February 13, 2018
The Labour coalition made immediate changes when they were elected into government, starting with repealing National’s planned tax bracket changes. Labours new ‘mini-budget’ is intended to benefit low-income earners, middle-income families with children and lift children out of poverty.
The package entails:
- Increasing the Family tax credit by between $575 to $1,400 per year.
- Increasing the Working for Families tax credit abatement threshold from $36,350 to $42,700.
- Increasing the Working for Families abatement rate from 22.5% to 25%.
- Reinstating the Independent Earner tax credit (IETC) of $520 annually to individuals with incomes of $24,000 to $48,000.
- Introducing a $60 per week per child Best Start tax credit for families with children under 3 (if born on or after July 1, 2018).
- Implementing the Accommodation Supplement and Accommodation Benefit increases.
The Government is also introducing a new winter energy payment for recipients of benefits, superannuation and veteran’s pensions. The payment will comprise $450 per year for single individuals without dependent children and $700
for couples and singles living with dependent children. Orphaned and unsupported children will also receive an increased allowance of $20.31 per week.
The changes are aimed at bringing many New Zealanders out of hardship. However, higher income earners, especially those without children, will not be seeing any direct financial benefits from the changes.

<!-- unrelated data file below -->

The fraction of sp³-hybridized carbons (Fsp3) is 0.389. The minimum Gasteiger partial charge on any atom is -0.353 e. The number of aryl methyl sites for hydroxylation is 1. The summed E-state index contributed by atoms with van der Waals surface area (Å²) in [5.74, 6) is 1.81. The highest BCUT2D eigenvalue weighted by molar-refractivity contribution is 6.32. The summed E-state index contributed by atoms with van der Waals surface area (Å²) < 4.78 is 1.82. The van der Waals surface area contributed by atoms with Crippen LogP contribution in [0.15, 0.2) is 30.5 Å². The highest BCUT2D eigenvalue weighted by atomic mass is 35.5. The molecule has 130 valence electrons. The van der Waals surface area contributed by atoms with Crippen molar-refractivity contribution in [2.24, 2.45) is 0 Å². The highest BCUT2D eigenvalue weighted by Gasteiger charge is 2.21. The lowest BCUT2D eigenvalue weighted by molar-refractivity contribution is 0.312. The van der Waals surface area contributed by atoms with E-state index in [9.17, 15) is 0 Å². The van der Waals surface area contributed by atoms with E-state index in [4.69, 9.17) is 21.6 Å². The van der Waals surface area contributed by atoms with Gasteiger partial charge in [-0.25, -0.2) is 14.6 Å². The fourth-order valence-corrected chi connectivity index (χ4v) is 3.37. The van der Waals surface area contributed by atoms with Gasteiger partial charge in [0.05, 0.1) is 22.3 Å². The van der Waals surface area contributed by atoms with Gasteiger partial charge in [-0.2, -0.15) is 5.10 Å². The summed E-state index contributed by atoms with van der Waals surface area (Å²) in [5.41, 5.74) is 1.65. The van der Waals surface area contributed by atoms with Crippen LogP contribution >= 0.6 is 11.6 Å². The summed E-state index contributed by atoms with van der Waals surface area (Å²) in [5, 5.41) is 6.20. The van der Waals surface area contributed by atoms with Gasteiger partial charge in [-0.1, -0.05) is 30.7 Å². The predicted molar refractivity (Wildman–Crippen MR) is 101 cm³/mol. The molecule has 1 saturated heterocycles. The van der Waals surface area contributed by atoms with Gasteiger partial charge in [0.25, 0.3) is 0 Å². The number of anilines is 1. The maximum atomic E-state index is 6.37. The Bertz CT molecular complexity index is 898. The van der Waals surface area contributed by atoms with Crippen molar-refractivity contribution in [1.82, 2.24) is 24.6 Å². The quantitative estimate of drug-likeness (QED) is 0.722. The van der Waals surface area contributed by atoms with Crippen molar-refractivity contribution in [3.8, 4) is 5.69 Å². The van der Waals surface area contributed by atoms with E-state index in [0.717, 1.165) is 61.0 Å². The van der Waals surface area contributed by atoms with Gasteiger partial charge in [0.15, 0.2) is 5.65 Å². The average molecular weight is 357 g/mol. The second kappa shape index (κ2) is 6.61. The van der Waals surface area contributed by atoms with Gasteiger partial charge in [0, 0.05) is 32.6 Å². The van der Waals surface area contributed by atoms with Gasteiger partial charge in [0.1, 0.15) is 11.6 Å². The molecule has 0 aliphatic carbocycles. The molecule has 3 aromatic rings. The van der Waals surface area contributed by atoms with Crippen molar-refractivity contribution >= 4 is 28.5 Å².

Other Government commitments are also set to take a big slice of the budget. The KiwiBuild programme, aiming to deliver 100,000 homes for Kiwi families over the next ten years, and the first year of free tertiary education, will leave the Government with a slim margin for fiscal error. Furthermore, they have placed long-term fiscal focus on the reduction of net government debt to between 0 and 20 per cent of GDP, along with keeping government expenses below 30 per cent of GDP.
While current Treasury forecasts are positive, economic outlook can change quickly with budget shocks such as natural disasters. Another large earthquake could spell the end to the Governments current forecasted cost buffer. Only time will tell whether or not the Government has budgeted correctly.